As of 2010 the county population's racial makeup was 48.38% Non-Hispanic whites, 40.96% blacks, 0.65% Native Americans, 2.98% Asian, 0.07% Pacific Islanders, 0.17% Non-Hispanics of some other race, 3.20% Non-Hispanics reporting more than one race and 4.27% Hispanic.
Cities and towns
This county contains the following incorporated municipalities:
- Indian Head (incorporated 1920)
- La Plata (incorporated 1888)
- Port Tobacco Village (incorporated 1888) (Note that, despite its name, Port Tobacco Village is a town, not a village.)
Unincorporated areas are also considered as towns by many people and listed in many collections of towns, but they lack local government. Various organizations, such as the United States Census Bureau, the United States Postal Service, and local chambers of commerce, define the communities they wish to recognize differently, and since they are not incorporated, their boundaries have no official status outside the organizations in question. The Census Bureau recognizes the following census-designated places in the county:
Other unincorporated places not listed as Census-Designated Places but known in the area include:
- Bel Alton
- Cobb Island
- Mount Victoria
- Popes Creek
- Rock Point
- Swan Point
- White Plains
Colleges and universities
Public school system
- Chuck Brown (1936–2012), the godfather of go-go, lived in Waldorf
- Gustavus Richard Brown, physician to George Washington
- George Cary (1811–1850), born near Allens Fresh in Charles County, United States Congressman from Georgia
- Barnes Compton, US Congressman
- James Craik, Physician General during the American Revolution, physician to George Washington
- Danny Gatton (1945–1994), legendary guitarist, lived in Newburg
- John Hanson, American Revolutionary War statesman
- Josiah Henson (1789–1883), former slave and author
- Matthew Henson, co-discoverer of the North Pole; born near Nanjemoy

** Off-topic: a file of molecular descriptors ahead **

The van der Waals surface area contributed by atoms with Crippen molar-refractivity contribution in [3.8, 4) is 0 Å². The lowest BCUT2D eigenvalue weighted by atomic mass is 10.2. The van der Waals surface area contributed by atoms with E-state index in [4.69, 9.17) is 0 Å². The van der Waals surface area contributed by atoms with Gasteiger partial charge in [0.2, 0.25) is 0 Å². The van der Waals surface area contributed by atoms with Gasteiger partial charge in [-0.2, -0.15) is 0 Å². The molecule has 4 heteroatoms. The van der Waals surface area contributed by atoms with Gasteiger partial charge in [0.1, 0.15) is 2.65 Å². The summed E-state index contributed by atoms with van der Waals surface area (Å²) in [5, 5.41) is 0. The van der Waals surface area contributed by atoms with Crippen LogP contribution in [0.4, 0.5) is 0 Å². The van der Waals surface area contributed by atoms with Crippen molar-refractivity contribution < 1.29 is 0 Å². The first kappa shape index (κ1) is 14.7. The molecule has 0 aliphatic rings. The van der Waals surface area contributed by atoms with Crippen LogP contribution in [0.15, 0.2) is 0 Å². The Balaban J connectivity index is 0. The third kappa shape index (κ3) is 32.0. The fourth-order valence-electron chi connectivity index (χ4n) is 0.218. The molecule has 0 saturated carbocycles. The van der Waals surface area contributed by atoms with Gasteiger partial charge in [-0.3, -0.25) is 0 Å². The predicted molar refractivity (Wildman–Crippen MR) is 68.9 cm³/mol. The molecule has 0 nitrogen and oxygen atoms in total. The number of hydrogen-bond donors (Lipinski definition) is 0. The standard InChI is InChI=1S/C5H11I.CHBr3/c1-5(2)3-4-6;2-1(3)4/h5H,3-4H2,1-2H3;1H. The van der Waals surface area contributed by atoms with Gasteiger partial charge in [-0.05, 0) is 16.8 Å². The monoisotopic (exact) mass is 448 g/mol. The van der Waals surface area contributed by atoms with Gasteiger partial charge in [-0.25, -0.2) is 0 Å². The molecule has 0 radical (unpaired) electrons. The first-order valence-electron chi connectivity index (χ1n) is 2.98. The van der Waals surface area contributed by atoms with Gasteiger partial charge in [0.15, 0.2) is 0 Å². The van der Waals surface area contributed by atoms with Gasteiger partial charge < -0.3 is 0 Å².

- Daniel of St. Thomas Jenifer, American Revolutionary War statesman
- Larry Johnson, running back for the Washington Redskins; from Pomfret
- Jane Herbert Wilkinson Long (1798–1880), considered to be the "Mother of Texas"
- Joel and Benji Madden from the band Good Charlotte; grew up in Waldorf
- Christina Milian, musician, lived in Waldorf
- Samuel Alexander Mudd (1833–1883), born in Charles County, the doctor implicated and imprisoned for aiding John Wilkes Booth in the assassination of President Abraham Lincoln
- James Neale (1615–1684), born London, England, immigrated 1634, founded Wollaston Manor plantation and Cobb Island
- Captain Raphael Semmes of the Confederate ship Alabama, born near Nanjemoy
- General William Smallwood, American Revolutionary War statesman
- Randy Starks, defensive tackle for the Miami Dolphins; from Waldorf
- Robert Stethem, noted terror hijacking victim, grew up in Pinefield, Waldorf
- Benjamin Stoddert (1751–1813), first United States Secretary of the Navy
- Thomas Stone, American Revolutionary War statesman
|Southern Maryland Blue Crabs||ALPB, Baseball||Regency Furniture Stadium||2008||0|
- "State & County QuickFacts". United States Census Bureau. Retrieved August 24, 2013.
- The Counties of Maryland 630. The Archives of Maryland Online. pp. 122–124. Retrieved November 16, 2007
- Maryland Geological Survey (1911). Prince Georges County. The Johns Hopkins Press. pp. 21–22. Retrieved November 16, 2007
- Maryland Geological Survey (1906). Maryland Geological Survey: General Reports. The Johns Hopkins Press. pp. 474–477. Retrieved April 5, 2008
- "National Register Information System". National Register of Historic Places. National Park Service. 2008-04-15.
- "Census 2000 U.S. Gazetteer Files: Counties". United States Census. Retrieved 2011-02-13.
- This oddity of political geography happens in other places in Maryland.
- United States Attorney for the District of Maryland (March 1, 2006). "Violent Crime Program 2005 Annual Report". United States Department of Justice. Retrieved August 2, 2010.
- Courson, Paul; Joanthan Wild (December 21, 2004). "Two more arrested in Maryland fires". Washington, Dc: CNN. p. 1. Retrieved August 2, 2010.
- Witte, Brian (January 3, 2005). "Maryland Hunts for Motives Behind State's Largest Residential Arson". Insurance Journal. Retrieved August 2, 2010.
- Hancock, David (Dec 18, 2004). "3 More Charged In Maryland Arson". LA PLATA, Md: CBS NEWS. p. 1. Retrieved August 2, 2010.
- "U.S. Decennial Census". Census.gov. Retrieved August 24, 2013.
- "Annual Estimates of the Resident Population: April 1, 2010 to July 1, 2012". Census.gov. Retrieved August 24, 2013.
- "American FactFinder". United States Census Bureau. Retrieved 2008-01-31.
- Charles County, Maryland - Fact Sheet - American FactFinder
- Who Was Who in America, Historical Volume, 1607–1896. Chicago: Marquis Who's Who. 1963
- Official website
- Charles County at the Wayback Machine (archived June 1, 2012)
||Fairfax County, Virginia||Prince George's County|
|Stafford County, Virginia and Prince William County, Virginia||Calvert County|
|King George County, Virginia||St. Mary's County and Westmoreland County, Virginia|